Peterson added, “summarizing David’s response in these words: Shimei is right; he is telling the truth about me…He faces what he has become.” (Ibid, p. 213) Instead of dismissing the reports with rage, David was then open to repentance. 

Rage doesn’t have to have the last word if it’s received and absorbed into repentant action. 

God’s rage against sin, pride, and hubris was absorbed on the hill called Calvary. There is a place to take unresolved loss and pain rather than trying to assault white marbled buildings in Washington DC or trigger happy fingers on social media. American rage can choose a better way by choosing a target that can take their rage.     

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I much appreciate Pastor Smith's thoughts on these matters that have made the term "evangelical" a dirty word in so many respects.   When journalists make use of the term, would that they prefaced every use with a phrase like "persons claiming to be" "evangelicals."  Perhaps generalizing such a characterization of the label would give pause to so many that might otherwise find shelter in, or take comfort from ideologies that might pit believers against one another for temporal reasons.

Pastor's Smith's conclusion that "rage doesn't have to have the last word if its received and absorbed into repentant action" is particularly instructive. 

In the temporal setting, imagine - just imagine - what would be different today, or how things might be different today, how the events of the last weeks might have been different - had we as a nation, driven by the salt and light provided by the nation-wide bride of Christ, had responded to the events of September 11, 2001 differently - if rage had not resulted in war.  And instead caused us U.S. to take stock, grapple with the "why," and intentionally apply use of the God-given tools of reflection, collaboration, diplomacy, etc to engage in more enduringly constructive ways to bring about justice.    Perhaps all that could be done to slow the stampede to war was done.   

Regrettably, the message of the gospel seems too remain too radical for today's world -  to the point where the  "evangelical(s)" is a mere label, useful as a rod(s) to stir conflict rather than a reference to a conflict-tempering collective, whose wise counsel is worth seeking in an effort to devise effective, repentant actions designed to absorb rage, death and destruction in the name of temporal national pride?  What if Christians embraced, rather than eschewed tools God has given mankind to douse rage, especially collective rage?  What if the "evangelical(s)" were revered and sought out for collective counsel as effective conveyers of how to find paths to justice through effective repentant activity rather than destructive warfare?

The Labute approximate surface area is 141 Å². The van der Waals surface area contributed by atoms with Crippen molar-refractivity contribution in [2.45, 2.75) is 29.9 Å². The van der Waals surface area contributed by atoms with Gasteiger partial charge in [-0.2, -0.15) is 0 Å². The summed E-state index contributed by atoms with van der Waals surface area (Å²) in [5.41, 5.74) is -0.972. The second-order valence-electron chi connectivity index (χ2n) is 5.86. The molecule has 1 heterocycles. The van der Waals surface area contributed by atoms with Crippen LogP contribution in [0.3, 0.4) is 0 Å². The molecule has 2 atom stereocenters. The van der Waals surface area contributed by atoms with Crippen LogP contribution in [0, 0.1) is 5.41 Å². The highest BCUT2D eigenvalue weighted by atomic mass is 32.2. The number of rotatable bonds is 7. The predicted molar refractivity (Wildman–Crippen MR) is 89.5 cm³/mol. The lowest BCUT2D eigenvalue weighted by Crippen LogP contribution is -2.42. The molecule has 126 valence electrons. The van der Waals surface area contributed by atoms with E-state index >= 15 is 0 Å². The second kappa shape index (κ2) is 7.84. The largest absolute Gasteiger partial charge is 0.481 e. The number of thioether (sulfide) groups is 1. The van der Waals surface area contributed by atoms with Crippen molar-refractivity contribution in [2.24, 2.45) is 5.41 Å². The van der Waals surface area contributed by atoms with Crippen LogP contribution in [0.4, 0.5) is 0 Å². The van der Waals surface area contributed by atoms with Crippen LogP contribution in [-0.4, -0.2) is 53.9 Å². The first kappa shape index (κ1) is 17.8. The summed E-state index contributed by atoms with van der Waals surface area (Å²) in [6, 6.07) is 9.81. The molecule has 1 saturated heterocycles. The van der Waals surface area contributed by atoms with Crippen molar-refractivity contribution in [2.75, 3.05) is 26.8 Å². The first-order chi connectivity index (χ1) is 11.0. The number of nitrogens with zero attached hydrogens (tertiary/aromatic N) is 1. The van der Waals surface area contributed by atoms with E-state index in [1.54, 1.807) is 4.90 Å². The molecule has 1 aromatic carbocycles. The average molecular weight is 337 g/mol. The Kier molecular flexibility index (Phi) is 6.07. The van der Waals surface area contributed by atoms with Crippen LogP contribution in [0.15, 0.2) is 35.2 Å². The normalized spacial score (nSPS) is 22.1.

I understand the flow of reasoning in Smith’s article to go like this: 1) The current tendency for Christian America to fly into a rage over many issues -- forced vaccinations, the close loss suffered in the past presidential election, Covid-19 lockdowns -- is explained by the threat (fear) felt by many conservative Christians over the loss of white Protestant Christian cultural dominance in America.  2)  Faced with this devastating sense that theirs is a “lost cause,” Christian America is engaging in a practice common to those faced with lost causes: Creating and believing lies (“the election was stolen,” “the Covid-19 threat has been blown out of proportion to tank the economy and get Trump out of office,” “the vaccination is not safe”).  3) Instead of flying into a rage (as David initially did in response to the prophet Nathan’s story of the stolen lamb) or embracing lies, Christian America needs to acknowledge its sins of the past, admit the falsity of its face-saving lies, repent, and accept its humiliating ‘lost cause’ (as David did with respect to Shimei.) 

I believe that this article is correct in identifying the reason that many conservative Christians are currently short- tempered: we have lost our cultural dominance in America and are feeling threatened by this loss.  As a conservative Christian, I have no stomach for talk-show hosts or politicians (conservative or progressive) who make a living by stirring up people’s fears, dealing in the dingy gray atmosphere where half-truths thrive, and promoting unfounded conspiracy theories.  It is true that fear can provide fertile soil for planting lies that only add to the fear and increase the feeling of being under threat.  Where this is the case, repentance is called for.